wherein said first LED light source includes at least one LED connected in series to said electronic switch.
9. The LED system of claim 8, wherein the series connection of said at least one LED and said electronic switch is connected to said LED driver.
10. The LED system (100) of claim 8, wherein said first LED light source further includes a capacitor connected in parallel to the series connection of said at least one LED and said electronic switch.
11. The LED system of claim 1, wherein said LED driver includes a controller operable to generate the control signal in response to a reception of a data signal indicative of data bit to be optically communicated by said LED system.
12. The LED system of claim 11, wherein said controller is connected to an input signal terminal of said electronic switch.
13. The LED system of claim 1, further comprising: a controller operable to generate the control signal as directed by said LED driver,
wherein said LED driver directs said controller to generate the control signal in response to a reception of a data signal indicative of data bit to be optically communicated by said LED system.
14. The LED system of claim 13, wherein said controller is connected to an input signal terminal of said electronic switch.
Description
CROSS REFERENCE TO RELATED APPLICATION

This application claims the benefit of U.S. provisional application Ser. No. 60/477,220, filed Jun. 10, 2003, which the entire subject matter is incorporated herein by reference.

In general, the invention relates to light source data transmission. More specifically, the invention relates to a method and system for transmitting data utilizing a light emitting diode (“LED”) light source and light output modulation.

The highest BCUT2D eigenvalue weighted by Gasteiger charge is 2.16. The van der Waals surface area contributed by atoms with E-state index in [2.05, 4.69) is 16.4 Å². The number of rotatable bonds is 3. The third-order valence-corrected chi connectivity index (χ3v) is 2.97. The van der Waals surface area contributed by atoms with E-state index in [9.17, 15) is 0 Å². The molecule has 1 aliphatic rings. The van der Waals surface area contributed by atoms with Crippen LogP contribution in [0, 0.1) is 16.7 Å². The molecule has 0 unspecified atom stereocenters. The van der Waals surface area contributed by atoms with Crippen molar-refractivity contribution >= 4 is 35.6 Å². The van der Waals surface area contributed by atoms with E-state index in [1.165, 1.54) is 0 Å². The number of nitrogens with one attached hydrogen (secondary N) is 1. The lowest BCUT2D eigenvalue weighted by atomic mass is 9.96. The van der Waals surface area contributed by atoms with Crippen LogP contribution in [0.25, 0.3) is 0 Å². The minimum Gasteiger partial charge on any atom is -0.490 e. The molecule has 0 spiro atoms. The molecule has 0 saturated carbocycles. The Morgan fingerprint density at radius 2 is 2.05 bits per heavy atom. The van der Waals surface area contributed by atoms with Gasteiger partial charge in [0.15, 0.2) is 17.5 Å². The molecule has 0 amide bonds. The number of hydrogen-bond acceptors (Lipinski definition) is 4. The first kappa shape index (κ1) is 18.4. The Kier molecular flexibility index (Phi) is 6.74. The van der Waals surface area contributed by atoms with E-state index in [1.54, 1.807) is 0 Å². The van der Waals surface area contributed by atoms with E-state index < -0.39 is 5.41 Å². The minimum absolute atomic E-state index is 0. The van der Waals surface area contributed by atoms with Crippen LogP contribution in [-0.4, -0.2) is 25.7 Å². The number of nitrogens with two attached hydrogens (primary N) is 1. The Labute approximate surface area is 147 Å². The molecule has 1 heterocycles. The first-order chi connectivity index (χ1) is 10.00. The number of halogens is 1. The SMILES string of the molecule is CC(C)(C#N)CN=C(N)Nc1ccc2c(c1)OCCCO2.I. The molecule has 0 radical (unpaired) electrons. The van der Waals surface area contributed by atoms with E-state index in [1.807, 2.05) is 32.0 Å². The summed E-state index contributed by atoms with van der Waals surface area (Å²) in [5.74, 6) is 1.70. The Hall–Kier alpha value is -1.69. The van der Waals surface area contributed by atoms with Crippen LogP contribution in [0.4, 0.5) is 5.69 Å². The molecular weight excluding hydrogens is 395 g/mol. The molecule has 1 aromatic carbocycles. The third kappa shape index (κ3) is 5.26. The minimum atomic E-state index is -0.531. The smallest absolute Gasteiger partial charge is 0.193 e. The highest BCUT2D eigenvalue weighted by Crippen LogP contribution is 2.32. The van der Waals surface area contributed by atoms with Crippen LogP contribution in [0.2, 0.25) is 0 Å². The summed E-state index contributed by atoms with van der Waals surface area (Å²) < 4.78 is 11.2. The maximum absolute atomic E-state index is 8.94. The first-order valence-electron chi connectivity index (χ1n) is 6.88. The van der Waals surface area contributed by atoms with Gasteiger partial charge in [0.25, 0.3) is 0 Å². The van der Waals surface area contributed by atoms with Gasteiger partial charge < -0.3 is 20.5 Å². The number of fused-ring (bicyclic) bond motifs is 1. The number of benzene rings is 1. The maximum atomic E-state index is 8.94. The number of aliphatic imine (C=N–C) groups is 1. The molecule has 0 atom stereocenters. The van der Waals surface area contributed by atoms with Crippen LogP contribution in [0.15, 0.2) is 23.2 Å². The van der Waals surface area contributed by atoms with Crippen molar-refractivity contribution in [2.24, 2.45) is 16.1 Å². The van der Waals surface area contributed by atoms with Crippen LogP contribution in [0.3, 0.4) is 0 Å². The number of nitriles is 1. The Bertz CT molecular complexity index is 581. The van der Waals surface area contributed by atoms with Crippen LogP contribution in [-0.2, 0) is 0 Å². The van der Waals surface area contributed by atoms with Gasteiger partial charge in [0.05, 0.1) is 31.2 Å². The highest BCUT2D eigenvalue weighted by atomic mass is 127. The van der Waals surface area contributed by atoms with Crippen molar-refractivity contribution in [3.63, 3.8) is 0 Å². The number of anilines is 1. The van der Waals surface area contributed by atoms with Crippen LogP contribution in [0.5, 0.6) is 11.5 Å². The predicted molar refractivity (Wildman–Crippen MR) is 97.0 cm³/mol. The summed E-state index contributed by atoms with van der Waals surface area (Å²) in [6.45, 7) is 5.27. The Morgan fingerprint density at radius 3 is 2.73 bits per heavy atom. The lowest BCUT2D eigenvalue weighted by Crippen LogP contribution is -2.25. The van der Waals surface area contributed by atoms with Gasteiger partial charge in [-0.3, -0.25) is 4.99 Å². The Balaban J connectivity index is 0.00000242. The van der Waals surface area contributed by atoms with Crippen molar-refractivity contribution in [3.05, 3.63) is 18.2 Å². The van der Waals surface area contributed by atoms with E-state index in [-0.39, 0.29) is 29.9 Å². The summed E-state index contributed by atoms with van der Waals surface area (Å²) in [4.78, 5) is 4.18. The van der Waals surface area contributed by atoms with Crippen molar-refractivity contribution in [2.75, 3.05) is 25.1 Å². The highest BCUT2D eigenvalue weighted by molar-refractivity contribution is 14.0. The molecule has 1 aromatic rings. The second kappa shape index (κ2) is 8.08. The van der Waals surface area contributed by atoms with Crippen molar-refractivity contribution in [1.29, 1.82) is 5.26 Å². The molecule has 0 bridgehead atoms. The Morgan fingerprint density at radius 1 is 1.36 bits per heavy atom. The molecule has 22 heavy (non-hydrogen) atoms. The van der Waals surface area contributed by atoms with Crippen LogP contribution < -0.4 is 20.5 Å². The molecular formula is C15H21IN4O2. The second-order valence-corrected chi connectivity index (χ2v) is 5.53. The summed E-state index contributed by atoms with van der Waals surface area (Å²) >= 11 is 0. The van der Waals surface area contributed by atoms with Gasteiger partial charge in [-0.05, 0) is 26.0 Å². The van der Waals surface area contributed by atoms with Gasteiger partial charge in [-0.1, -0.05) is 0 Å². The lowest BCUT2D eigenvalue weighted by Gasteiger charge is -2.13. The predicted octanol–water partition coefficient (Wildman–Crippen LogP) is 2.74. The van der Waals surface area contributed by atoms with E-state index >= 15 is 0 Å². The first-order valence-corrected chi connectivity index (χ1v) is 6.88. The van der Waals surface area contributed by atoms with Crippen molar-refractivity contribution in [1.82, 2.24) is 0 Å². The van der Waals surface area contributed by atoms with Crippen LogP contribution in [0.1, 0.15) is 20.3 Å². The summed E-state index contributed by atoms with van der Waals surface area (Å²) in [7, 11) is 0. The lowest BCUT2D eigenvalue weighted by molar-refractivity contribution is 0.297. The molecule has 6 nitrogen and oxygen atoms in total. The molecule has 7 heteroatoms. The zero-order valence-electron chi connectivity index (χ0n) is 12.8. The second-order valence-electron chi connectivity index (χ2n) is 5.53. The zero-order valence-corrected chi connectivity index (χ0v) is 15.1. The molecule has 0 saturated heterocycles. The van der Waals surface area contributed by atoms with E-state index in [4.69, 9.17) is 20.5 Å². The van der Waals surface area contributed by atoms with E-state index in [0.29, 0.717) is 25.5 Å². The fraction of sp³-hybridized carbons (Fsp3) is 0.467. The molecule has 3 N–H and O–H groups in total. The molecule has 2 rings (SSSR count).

Most artificial light is produced utilizing a lamp in which an electric discharge through a gas is used to produce illumination. One such lamp is the fluorescent lamp. The prevalence of electric discharge illumination has lead to the utilization of discharge lamps for data transmission via light output modulation, such as, for example, dimming control applications.

Another method of creating artificial light includes the use of a LED. An LED provides a radiant flux (light output) proportional to its forward current. Unfortunately, utilizing LEDs for data transmission has proven to be difficult. An LED can be driven in a number of methods, such as, for example direct current (“DC”) driving, alternate current (“AC”) driving, or pulse driving methodologies.

The DC driving method includes driving an LED using a constant power source, such as, for example a current source. Due to LED characteristics, current sources are the preferred driving power source. Generally, a maximum DC forward current is specified for an LED based on parameters provided by a manufacturer. When driving an LED, the maximum DC forward current can be applied to the LED on a continuous basis. Therefore, DC driving is a preferred method for artificial light generation compared to other methods of light generation described below. Unfortunately, a large forward current results in self-heating of the LED. The heating causes a deterioration of the LED light-emitting efficiency.